— A Ford power steering lawsuit will move forward after a federal judge let some charges stand against the automaker over defect claims about the 2010-2014 Ford Fusion and 2012-2014 Ford Focus.
Plaintiff William Philips claims the power steering is "prone to sudden and premature failure" that can could cause a driver to lose control.
The Ford power steering lawsuit says the automaker created the system to take some of the burden off the engine, but the plaintiff claims the system has defects in the ribbon cable, sensors and gear assembly. The power steering system is also allegedly made without a normal component typically used as a back-up.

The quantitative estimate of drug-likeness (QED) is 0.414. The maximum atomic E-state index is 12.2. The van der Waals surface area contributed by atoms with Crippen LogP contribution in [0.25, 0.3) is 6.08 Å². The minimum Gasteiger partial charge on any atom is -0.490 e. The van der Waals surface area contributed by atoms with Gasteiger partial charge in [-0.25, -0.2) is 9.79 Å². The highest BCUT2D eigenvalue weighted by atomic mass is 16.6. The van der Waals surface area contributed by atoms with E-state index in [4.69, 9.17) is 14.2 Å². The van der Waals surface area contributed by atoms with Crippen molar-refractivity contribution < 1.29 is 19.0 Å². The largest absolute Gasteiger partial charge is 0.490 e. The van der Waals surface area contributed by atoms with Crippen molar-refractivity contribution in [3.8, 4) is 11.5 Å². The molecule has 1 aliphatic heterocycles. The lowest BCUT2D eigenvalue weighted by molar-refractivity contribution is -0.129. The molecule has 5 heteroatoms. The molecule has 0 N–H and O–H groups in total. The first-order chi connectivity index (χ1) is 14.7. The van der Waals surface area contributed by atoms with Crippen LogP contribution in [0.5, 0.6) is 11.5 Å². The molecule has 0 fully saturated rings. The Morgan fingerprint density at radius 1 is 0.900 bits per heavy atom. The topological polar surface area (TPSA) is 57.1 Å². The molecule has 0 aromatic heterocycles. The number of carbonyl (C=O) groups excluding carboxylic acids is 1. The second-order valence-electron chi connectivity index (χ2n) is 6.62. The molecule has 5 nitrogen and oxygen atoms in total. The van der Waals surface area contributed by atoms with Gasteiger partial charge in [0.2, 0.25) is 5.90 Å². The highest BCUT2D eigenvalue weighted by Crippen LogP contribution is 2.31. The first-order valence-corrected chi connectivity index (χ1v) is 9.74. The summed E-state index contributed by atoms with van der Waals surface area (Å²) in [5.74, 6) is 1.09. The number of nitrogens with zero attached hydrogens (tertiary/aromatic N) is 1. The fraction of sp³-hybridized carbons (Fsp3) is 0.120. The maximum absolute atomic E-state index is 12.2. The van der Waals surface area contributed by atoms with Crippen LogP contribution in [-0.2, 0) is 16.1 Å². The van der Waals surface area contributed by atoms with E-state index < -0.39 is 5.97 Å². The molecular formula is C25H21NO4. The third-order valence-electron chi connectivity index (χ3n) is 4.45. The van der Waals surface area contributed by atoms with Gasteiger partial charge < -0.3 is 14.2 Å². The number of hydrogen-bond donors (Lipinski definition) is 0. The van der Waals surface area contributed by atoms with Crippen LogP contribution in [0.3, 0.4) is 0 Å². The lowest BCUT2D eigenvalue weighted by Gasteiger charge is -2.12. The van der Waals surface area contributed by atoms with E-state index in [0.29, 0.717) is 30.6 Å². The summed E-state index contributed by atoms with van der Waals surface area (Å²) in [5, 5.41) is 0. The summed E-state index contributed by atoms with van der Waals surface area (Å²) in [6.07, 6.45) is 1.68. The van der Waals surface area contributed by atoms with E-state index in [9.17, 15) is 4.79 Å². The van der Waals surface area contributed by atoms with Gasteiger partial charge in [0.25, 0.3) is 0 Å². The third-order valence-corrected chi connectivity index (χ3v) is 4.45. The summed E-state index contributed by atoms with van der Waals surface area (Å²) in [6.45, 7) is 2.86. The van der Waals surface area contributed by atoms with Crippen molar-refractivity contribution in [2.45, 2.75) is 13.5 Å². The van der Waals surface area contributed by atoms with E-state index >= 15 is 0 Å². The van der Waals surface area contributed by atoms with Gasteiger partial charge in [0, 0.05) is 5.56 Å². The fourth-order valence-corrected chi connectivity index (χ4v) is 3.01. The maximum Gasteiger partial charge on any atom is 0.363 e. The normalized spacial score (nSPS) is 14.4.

U.S. District Judge Lucy Koh had dismissed the claims in March 2015, but gave the plaintiffs 30 days to amend their complaint.
The judge has again dismissed some of the claims but will allow the class-action lawsuit to proceed after denying Ford's motion to dismiss all the charges.
The judge said Ford's claims about the statute of limitations expiring didn't apply because owners had no reason to suspect problems before they actually occurred. In addition, the judge gave the green light to plaintiff claims of fraudulent concealment and damages related to the Consumer Legal Remedies Act.
The plaintiff claims customers would have never purchased the affected Focus and Fusion cars if Ford would have admitted the steering systems had problems.
The Ford power steering lawsuit was filed in the U.S. District for the Northern District of California - William Philips, et al v. Ford Motor Company.